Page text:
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Messages - erockrph

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The Pub / Re: Natural Born Losers
« on: August 26, 2014, 10:12:36 AM »
What makes me angry is watching people run up their credit cards and home equity debt, then filing for bankruptcy and getting out of paying any of it back.  This leaves responsible people pretty much holding the bag.  We pay for it with higher interest rates and tighter lending practices.
Although one could argue that lax lending practices are what leads to this particular issue and that this is all cyclic. If you're handing out what is essentially free money, then irresponsible idiots will snap it up in a heartbeat.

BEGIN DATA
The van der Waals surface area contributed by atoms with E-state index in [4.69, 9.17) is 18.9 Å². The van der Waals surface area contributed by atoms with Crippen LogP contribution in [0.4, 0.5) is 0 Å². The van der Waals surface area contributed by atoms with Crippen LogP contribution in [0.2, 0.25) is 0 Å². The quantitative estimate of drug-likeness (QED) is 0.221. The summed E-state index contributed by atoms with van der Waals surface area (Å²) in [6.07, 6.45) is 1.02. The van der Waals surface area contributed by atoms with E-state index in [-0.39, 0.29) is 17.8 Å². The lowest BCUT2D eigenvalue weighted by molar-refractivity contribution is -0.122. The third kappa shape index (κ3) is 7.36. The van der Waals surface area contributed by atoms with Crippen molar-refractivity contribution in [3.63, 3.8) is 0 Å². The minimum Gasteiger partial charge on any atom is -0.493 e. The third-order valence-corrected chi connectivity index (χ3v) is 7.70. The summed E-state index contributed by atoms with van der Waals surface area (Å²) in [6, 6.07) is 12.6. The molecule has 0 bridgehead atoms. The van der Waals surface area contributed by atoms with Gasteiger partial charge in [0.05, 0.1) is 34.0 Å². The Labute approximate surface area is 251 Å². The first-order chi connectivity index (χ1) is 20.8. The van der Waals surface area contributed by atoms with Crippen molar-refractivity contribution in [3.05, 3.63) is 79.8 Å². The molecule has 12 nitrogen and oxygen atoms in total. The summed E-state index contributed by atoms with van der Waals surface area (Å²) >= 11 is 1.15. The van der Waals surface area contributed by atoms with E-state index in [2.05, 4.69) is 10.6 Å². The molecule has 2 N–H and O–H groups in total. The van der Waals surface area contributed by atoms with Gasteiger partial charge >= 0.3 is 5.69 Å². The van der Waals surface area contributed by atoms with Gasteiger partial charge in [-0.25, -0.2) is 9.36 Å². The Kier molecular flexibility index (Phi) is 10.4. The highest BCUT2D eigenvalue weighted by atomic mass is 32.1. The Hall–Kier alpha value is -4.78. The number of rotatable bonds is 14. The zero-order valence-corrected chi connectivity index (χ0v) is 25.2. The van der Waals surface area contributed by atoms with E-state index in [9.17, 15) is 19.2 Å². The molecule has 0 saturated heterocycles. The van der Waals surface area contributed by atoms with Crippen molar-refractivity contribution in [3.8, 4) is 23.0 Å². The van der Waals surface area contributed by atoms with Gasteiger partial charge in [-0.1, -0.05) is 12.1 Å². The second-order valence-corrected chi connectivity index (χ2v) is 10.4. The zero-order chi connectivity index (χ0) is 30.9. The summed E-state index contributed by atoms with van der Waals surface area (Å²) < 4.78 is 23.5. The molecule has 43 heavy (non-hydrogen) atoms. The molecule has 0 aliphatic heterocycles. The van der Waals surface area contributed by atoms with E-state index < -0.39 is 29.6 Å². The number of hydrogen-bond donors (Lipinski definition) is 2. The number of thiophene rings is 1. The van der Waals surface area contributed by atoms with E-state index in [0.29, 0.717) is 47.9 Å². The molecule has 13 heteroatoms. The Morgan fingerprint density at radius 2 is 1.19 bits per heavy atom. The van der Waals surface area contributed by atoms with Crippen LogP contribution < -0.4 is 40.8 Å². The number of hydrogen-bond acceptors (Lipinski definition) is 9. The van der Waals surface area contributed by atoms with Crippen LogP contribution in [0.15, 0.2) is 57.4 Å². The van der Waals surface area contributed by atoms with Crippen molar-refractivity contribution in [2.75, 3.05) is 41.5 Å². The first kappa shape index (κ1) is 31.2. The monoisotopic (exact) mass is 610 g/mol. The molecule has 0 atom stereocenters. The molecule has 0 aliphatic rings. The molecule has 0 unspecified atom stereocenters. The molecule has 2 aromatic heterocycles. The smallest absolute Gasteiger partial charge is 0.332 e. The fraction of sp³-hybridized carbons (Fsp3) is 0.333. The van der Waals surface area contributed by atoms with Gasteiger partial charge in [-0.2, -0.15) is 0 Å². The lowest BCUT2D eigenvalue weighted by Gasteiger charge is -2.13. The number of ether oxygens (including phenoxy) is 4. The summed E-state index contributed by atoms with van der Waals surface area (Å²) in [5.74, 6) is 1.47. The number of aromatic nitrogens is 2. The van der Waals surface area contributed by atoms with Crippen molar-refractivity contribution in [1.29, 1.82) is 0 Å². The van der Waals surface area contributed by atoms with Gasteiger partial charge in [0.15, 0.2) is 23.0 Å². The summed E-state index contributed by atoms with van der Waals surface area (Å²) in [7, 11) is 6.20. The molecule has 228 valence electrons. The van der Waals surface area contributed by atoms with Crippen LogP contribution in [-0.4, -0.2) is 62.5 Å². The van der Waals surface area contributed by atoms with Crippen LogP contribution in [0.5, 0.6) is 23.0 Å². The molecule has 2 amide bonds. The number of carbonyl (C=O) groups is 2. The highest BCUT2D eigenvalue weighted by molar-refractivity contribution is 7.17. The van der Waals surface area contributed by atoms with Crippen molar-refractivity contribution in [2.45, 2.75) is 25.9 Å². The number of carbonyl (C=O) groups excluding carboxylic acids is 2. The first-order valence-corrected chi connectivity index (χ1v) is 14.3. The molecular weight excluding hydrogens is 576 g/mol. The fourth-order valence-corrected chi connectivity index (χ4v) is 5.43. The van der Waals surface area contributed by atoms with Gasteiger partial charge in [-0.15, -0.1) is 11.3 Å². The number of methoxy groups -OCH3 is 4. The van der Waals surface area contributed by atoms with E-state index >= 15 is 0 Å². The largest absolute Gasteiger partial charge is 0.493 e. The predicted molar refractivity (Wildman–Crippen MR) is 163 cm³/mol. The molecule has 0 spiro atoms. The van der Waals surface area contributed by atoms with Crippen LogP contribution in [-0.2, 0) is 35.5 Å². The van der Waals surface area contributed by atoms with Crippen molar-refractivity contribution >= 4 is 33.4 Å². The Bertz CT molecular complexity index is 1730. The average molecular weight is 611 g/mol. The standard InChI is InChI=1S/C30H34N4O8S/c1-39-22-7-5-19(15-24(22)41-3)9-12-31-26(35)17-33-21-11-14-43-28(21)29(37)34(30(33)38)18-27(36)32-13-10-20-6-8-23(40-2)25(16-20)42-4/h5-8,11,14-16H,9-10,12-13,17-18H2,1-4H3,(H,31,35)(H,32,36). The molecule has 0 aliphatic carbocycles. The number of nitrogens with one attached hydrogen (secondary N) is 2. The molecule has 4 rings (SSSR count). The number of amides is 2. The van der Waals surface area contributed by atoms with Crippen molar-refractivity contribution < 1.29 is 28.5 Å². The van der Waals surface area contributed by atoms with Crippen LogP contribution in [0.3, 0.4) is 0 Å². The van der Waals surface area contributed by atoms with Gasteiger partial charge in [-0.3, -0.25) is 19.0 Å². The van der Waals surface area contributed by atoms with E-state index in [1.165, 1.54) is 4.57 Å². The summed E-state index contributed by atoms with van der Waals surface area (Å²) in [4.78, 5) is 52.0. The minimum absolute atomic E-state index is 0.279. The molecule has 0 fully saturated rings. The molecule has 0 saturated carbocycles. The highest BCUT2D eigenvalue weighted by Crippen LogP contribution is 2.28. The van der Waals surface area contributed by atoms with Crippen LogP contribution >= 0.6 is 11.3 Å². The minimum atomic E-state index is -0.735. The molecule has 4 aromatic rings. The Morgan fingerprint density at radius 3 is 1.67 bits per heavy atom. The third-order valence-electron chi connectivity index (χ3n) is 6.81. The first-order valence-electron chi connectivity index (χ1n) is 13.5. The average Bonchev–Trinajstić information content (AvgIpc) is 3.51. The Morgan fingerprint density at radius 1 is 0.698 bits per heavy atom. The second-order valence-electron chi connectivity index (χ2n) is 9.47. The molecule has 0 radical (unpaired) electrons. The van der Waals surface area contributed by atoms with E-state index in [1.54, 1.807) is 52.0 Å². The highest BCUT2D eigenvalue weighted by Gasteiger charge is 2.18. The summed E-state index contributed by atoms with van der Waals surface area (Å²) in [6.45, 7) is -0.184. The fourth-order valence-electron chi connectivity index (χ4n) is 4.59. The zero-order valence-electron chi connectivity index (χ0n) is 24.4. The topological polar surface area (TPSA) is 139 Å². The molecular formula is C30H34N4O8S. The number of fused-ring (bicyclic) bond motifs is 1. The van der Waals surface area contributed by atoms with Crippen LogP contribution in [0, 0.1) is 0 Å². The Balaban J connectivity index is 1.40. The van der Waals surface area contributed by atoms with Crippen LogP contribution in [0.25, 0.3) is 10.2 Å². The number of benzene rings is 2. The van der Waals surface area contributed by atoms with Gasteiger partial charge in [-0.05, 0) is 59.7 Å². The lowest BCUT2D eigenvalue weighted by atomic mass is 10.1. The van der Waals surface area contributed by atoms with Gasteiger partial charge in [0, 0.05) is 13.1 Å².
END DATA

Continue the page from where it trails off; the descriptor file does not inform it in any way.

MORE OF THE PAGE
The Pub / Re: Free Sam Adams stein
« on: August 26, 2014, 08:17:36 AM »
Ok, call me paranoid but I was about to do this but didn't feel comfortable giving all my info, especially birthdate to a marketing company.  I'm sure it's legit but I get enough crap calls on my phone and have to block them already.

Besides, .5L?  Go big or go home :)

Think positively.  The marketing company probably already know everything about you.
Just wear your tinfoil hat when you click "Submit" and everything will be just fine.

Anyways, thanks everyone for sending me your DOB's! I'll be sure to send you a birthday card (that I bought using a credit card I got in your name...)

Beer Recipes / Re: Imperial Stout Advice
« on: August 26, 2014, 08:14:20 AM »
Personally I would mash lower. 17% of the grain bill is highly modified malts. You're already asking 75% attenuation of the yeast. You're not going to have a problem with finishing too low on a beer like this. I typically mash at 149 for all my big imperial beers and I'm yet to have an over-attenuation issue.